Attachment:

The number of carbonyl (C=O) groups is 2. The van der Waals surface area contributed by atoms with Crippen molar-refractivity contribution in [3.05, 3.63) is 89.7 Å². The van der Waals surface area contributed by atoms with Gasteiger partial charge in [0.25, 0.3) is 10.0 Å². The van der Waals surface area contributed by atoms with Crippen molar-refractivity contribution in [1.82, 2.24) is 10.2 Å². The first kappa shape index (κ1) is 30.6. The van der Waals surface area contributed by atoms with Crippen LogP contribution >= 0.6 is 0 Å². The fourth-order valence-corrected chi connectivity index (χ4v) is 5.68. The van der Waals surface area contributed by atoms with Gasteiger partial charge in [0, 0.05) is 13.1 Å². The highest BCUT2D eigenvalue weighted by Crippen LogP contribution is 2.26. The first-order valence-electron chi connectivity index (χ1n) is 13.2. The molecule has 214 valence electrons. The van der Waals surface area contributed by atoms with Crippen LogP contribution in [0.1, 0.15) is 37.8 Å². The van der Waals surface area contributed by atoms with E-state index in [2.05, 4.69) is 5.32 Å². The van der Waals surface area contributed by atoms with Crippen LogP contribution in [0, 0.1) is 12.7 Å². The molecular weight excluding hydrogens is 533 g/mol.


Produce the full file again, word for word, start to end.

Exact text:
The number of carbonyl (C=O) groups is 2. The van der Waals surface area contributed by atoms with Crippen molar-refractivity contribution in [3.05, 3.63) is 89.7 Å². The van der Waals surface area contributed by atoms with Gasteiger partial charge in [0.25, 0.3) is 10.0 Å². The van der Waals surface area contributed by atoms with Crippen molar-refractivity contribution in [1.82, 2.24) is 10.2 Å². The first kappa shape index (κ1) is 30.6. The van der Waals surface area contributed by atoms with Crippen LogP contribution >= 0.6 is 0 Å². The fourth-order valence-corrected chi connectivity index (χ4v) is 5.68. The van der Waals surface area contributed by atoms with Gasteiger partial charge in [0, 0.05) is 13.1 Å². The highest BCUT2D eigenvalue weighted by Crippen LogP contribution is 2.26. The first-order valence-electron chi connectivity index (χ1n) is 13.2. The molecule has 214 valence electrons. The van der Waals surface area contributed by atoms with Crippen LogP contribution in [0.1, 0.15) is 37.8 Å². The van der Waals surface area contributed by atoms with E-state index in [2.05, 4.69) is 5.32 Å². The van der Waals surface area contributed by atoms with Crippen LogP contribution in [0, 0.1) is 12.7 Å². The molecular weight excluding hydrogens is 533 g/mol.